Android

Report: Researchers Identified 25 Clandestine Trackers In Popular Android Apps

Because of the way Google Play works, Android has a “bad app” problem. Google allows any developer to upload an app to the Play Store, regardless of if it works, how it looks, or whether or not it can harm users. Earlier this week Google was spotted covertly collecting cell tower location data of Android users, even when the user turned off location services. Companies such as Uber, UC Browser and even OnePlus have often come under the scanner for their data collection tactics.

Now we have some fresh news, Exodus security researchers identified 44 trackers in more than 300 apps for Google’s Android smartphone operating system. The apps, collectively, have been downloaded billions of times.

According to the report 25 trackers hidden inside popular Google Play apps such as Uber, Tinder, Skype, Twitter, Spotify, and Snapchat. Publication of this information is in the public interest, as it reveals clandestine surveillance software that is unknown to Android users at the time of app installation. These trackers vary in their features and purpose, but are primarily utilized for targeted advertising, behavioral analytics, and location tracking.

These 25 trackers are a sample of the 44 identified-to-date by security researchers at Exodus Privacy, a non-profit organization based in France. Their Web-based privacy auditing platform, also named Exodus, analyzes apps available via Google Play.

Some apps have their own analytics platforms but include other trackers as well. For example, Tinder uses a total of five trackers in addition to its own. the app for digital music service Spotify, which embedded four trackers, including two from Google; ridesharing service Uber, with three trackers; and Skype, Lyft, Accuweather, and Microsoft Outlook.

Exodus scans apps for the signatures of known trackers and identifies Android operating system permissions. To coincide with Privacy Lab’s publication, the Exodus organization has made its app auditing platform available to the public at https://exodus-privacy.eu.org and is releasing the code as Free and Open-Source Software.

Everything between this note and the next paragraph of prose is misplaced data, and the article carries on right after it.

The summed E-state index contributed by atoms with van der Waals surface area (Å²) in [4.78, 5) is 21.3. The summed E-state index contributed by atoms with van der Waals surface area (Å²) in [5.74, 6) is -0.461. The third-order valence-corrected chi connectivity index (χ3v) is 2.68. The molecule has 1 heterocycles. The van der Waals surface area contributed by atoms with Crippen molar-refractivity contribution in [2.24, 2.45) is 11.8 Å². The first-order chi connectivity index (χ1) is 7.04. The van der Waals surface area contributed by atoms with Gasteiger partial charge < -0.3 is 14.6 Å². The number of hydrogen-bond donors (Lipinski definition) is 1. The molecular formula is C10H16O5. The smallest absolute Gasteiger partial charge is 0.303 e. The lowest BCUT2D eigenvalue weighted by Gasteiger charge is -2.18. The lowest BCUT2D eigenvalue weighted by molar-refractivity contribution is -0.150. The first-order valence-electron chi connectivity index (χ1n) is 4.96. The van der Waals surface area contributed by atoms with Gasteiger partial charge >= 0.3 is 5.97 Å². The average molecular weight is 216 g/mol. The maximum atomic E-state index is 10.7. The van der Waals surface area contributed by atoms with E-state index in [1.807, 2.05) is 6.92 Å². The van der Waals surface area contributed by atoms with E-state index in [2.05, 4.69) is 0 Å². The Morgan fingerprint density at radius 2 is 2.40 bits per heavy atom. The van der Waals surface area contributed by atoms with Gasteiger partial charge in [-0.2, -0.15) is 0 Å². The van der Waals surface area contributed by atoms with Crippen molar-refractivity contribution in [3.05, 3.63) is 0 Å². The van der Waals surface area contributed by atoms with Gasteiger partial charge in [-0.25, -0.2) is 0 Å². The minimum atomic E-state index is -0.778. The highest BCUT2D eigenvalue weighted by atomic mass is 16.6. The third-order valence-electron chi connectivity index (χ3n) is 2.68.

To find trackers, the Exodus researchers built a custom auditing platform for Android apps, which searched through the apps for digital “signatures” distilled from known trackers. A signature might be a tell-tale set of keywords or string of bytes found in an app file, or a mathematically-derived “hash” summary of the file itself. They also highlight how a large and varied set of firms are working to enable tracking.

According to the similar report, we have some response:

“I think people are used to the idea, whether they should be or not, that Lyft might be tracking them,” said Sean O’Brien, a visiting fellow at Yale Privacy Lab. “And they’re used to the fact that if Lyft is on Android and coming from Google Play, that Google might be tracking them. But I don’t think that they think that their data is being resold or at least redistributed through these other trackers.”

(A Spotify spokesperson wrote, “We take data security and privacy very seriously. Our goal is to give both our users and advertising partners a great experience while maintaining consumer trust.” An Uber spokesperson referred The Intercept to its published details on its use of cookies, which lists some of their third-party cookie providers but is not intended to be comprehensive. Users who visit the privacy policy section of Uber’s website can follow an opt-out link which appears to only apply to interest-based advertising on web traffic. The preferences do not work if a user disables third party cookies, and users must opt out again after deleting their cookies.)

“The real question for the companies is, what is their motivation for having multiple trackers?” asked O’Brien.

Yale Privacy Lab researchers have only been able to analyze Android apps, but believe many of the trackers also exist on iOS, since companies often distribute for both platforms. Anyway Google has recently taken steps to safeguard users with its Play Protect program, you don’t have to depend on them.

Android has several tools accessible to users which provide protection. By combining secure technology with good decision making, you can protect yourself from most malicious apps. You can also apply these skills to protect yourself from broken apps or ugly ones. Unfortunately, these tips will not eliminate the possibility of downloading a malware app, but they’ll significantly reduce the threat.

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